Diallelic Analysis of Tropical Maize Germplasm Response to Spontaneous Chromosomal Doubling. uri icon

abstract

  • Chromosome doubling is an important step in the production of maize doubled haploid (DH) lines to induce fertility in the male and female reproductive organs of haploid plants. Chromosomal doubling is routinely accomplished by treating haploid seedlings with mitosis-inhibiting chemicals. However, chromosomal doubling involves several labor-intensive steps and toxic chemicals. Spontaneous chromosomal doubling without any chemical treatments occurs at high frequency in haploids from a few maize genotypes. This study focused on elucidating the genetic components of two traits important for using spontaneous doubling in maize-breeding programs, namely, haploid male fertility (HMF) and haploid fertility (HF). In two different sets of diallel crosses, haploids were derived and assessed for HMF and HF in two environments in replicated trials. The results revealed significant genotypic variations for both traits. The general combining ability (GCA) and specific combining (SCA) were significant for both traits. Significant and positive GCA effects of up to 14% and 9% were found for HMF and HF, respectively. No significant reciprocal effects and genotype-by-environment (GxE) interactions were found for HF in both experiments, but HMF showed significant effects for both in one of the experiments. The GCA effects were more important than the SCA effects for HMF and HF across environments, implying that selection could facilitate their improvement. The high correlations between F1-hybrid performance and mid-parent values, as well as that between F1-hybrid performance and GCA effects, also supports the assumption that these traits are controlled by a few genes. SCA effects also played a role, especially when lines with low spontaneous doubling were used as parents. Overall, spontaneous doubling can be introgressed and improved in elite germplasm with selection, and it has the potential to be employed in DH pipelines.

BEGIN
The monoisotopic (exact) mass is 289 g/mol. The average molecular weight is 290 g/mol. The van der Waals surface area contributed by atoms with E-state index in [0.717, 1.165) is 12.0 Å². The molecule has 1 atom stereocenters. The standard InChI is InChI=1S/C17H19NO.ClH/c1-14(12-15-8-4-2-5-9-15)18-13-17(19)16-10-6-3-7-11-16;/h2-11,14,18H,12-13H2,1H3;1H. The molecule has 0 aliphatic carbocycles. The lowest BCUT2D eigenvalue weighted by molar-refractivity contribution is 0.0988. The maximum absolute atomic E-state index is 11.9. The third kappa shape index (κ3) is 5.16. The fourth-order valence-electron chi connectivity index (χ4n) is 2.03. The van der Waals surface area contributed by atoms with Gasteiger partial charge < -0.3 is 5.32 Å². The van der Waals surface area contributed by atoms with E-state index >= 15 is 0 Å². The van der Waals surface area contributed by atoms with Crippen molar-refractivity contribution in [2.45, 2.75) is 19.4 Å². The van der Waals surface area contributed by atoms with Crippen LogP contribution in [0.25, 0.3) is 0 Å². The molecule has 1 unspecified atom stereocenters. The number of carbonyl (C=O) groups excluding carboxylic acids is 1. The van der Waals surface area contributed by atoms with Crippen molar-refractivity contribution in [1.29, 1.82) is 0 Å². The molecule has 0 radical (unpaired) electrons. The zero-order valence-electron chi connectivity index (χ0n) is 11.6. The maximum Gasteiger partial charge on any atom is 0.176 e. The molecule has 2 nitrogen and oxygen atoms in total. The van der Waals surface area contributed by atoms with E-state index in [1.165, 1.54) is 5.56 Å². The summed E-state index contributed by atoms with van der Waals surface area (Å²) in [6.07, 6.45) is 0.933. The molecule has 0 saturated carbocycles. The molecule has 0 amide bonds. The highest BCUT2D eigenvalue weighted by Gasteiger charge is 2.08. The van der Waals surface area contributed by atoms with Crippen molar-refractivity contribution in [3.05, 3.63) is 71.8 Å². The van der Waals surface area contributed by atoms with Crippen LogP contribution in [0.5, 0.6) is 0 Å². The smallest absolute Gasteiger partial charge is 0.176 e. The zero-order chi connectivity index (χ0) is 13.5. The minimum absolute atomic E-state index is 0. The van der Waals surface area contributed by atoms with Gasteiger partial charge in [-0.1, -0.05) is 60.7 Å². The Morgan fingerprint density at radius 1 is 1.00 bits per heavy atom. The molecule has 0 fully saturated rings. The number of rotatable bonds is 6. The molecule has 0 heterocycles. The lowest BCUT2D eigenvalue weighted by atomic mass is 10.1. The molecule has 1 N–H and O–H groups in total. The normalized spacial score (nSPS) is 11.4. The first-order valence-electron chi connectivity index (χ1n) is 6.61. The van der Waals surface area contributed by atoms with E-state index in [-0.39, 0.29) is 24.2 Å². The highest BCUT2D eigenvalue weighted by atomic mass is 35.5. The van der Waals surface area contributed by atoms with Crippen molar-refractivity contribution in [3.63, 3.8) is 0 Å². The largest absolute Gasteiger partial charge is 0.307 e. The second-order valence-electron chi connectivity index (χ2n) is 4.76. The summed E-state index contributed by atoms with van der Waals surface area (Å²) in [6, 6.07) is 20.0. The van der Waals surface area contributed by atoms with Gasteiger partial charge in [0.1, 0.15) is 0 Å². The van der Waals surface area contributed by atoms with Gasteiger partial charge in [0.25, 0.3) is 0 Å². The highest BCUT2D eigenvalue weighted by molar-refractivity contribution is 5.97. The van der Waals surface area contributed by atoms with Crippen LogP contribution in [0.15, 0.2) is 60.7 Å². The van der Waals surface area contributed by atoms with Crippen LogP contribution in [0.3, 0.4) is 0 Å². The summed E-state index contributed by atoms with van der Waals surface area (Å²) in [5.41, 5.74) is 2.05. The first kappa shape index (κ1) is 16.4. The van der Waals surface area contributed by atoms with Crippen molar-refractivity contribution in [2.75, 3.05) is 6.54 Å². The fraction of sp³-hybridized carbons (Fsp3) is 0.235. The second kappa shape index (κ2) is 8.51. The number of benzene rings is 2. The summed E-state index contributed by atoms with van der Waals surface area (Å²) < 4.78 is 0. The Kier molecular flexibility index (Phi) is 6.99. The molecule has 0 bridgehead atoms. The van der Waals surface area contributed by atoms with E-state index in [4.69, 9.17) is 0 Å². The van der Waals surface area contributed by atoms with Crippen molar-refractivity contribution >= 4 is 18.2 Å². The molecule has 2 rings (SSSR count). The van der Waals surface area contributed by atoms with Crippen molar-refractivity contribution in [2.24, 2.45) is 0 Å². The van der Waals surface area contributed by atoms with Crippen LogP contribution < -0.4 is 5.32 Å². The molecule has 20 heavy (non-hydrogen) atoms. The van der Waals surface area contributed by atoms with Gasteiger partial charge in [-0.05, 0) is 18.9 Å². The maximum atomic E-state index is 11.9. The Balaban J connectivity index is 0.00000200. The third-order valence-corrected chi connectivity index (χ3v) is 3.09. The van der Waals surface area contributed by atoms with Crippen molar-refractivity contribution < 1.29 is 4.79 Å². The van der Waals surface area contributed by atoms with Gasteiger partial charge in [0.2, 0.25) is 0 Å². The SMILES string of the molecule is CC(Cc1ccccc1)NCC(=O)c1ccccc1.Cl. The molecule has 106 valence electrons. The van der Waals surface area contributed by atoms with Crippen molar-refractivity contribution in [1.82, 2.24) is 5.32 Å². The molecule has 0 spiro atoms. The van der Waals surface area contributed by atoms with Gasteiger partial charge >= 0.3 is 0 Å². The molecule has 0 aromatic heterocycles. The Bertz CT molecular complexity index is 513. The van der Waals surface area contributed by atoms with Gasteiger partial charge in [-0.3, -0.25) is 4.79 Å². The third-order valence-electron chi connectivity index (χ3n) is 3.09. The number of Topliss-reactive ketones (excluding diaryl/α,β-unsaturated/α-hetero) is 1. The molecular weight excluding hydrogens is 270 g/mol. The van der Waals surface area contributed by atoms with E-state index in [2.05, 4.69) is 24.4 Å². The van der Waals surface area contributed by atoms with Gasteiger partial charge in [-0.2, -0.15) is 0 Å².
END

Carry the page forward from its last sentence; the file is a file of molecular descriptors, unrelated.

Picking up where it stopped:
publication date

  • 2020
  • 2020